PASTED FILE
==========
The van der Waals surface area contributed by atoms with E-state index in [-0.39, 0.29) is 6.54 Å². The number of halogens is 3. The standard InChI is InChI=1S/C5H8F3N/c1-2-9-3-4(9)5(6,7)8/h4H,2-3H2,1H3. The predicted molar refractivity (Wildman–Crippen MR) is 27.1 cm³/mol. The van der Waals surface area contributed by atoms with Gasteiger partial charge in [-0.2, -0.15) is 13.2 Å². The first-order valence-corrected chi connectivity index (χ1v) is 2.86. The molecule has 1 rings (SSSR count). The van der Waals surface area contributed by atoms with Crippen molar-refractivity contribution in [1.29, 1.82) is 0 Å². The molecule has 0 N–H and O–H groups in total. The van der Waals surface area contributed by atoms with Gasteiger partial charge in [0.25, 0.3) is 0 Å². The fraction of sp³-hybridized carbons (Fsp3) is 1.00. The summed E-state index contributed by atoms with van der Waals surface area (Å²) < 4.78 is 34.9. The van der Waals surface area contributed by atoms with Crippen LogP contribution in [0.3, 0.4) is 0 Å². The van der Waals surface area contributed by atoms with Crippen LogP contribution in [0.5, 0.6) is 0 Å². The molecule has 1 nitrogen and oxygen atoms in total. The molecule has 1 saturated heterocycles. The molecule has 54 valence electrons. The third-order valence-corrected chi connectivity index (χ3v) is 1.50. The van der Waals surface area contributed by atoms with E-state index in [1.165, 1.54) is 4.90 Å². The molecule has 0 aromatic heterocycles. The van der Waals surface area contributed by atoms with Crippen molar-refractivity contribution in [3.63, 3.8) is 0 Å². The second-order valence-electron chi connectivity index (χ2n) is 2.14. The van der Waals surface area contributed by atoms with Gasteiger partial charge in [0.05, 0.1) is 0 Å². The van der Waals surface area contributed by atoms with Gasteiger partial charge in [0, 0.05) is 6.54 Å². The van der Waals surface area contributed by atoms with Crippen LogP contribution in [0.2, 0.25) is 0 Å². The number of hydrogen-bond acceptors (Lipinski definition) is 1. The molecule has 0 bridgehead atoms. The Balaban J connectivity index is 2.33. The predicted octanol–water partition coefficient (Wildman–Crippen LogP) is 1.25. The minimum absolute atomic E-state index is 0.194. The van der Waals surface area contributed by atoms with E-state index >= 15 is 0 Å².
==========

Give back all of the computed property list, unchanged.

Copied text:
The van der Waals surface area contributed by atoms with E-state index in [-0.39, 0.29) is 6.54 Å². The number of halogens is 3. The standard InChI is InChI=1S/C5H8F3N/c1-2-9-3-4(9)5(6,7)8/h4H,2-3H2,1H3. The predicted molar refractivity (Wildman–Crippen MR) is 27.1 cm³/mol. The van der Waals surface area contributed by atoms with Gasteiger partial charge in [-0.2, -0.15) is 13.2 Å². The first-order valence-corrected chi connectivity index (χ1v) is 2.86. The molecule has 1 rings (SSSR count). The van der Waals surface area contributed by atoms with Crippen molar-refractivity contribution in [1.29, 1.82) is 0 Å². The molecule has 0 N–H and O–H groups in total. The van der Waals surface area contributed by atoms with Gasteiger partial charge in [0.25, 0.3) is 0 Å². The fraction of sp³-hybridized carbons (Fsp3) is 1.00. The summed E-state index contributed by atoms with van der Waals surface area (Å²) < 4.78 is 34.9. The van der Waals surface area contributed by atoms with Crippen LogP contribution in [0.3, 0.4) is 0 Å². The van der Waals surface area contributed by atoms with Crippen LogP contribution in [0.5, 0.6) is 0 Å². The molecule has 1 nitrogen and oxygen atoms in total. The molecule has 1 saturated heterocycles. The molecule has 54 valence electrons. The third-order valence-corrected chi connectivity index (χ3v) is 1.50. The van der Waals surface area contributed by atoms with E-state index in [1.165, 1.54) is 4.90 Å². The molecule has 0 aromatic heterocycles. The van der Waals surface area contributed by atoms with Crippen molar-refractivity contribution in [3.63, 3.8) is 0 Å². The second-order valence-electron chi connectivity index (χ2n) is 2.14. The van der Waals surface area contributed by atoms with Gasteiger partial charge in [0.05, 0.1) is 0 Å². The van der Waals surface area contributed by atoms with Gasteiger partial charge in [0, 0.05) is 6.54 Å². The van der Waals surface area contributed by atoms with Crippen LogP contribution in [0.2, 0.25) is 0 Å². The number of hydrogen-bond acceptors (Lipinski definition) is 1. The molecule has 0 bridgehead atoms. The Balaban J connectivity index is 2.33. The predicted octanol–water partition coefficient (Wildman–Crippen LogP) is 1.25. The minimum absolute atomic E-state index is 0.194. The van der Waals surface area contributed by atoms with E-state index >= 15 is 0 Å².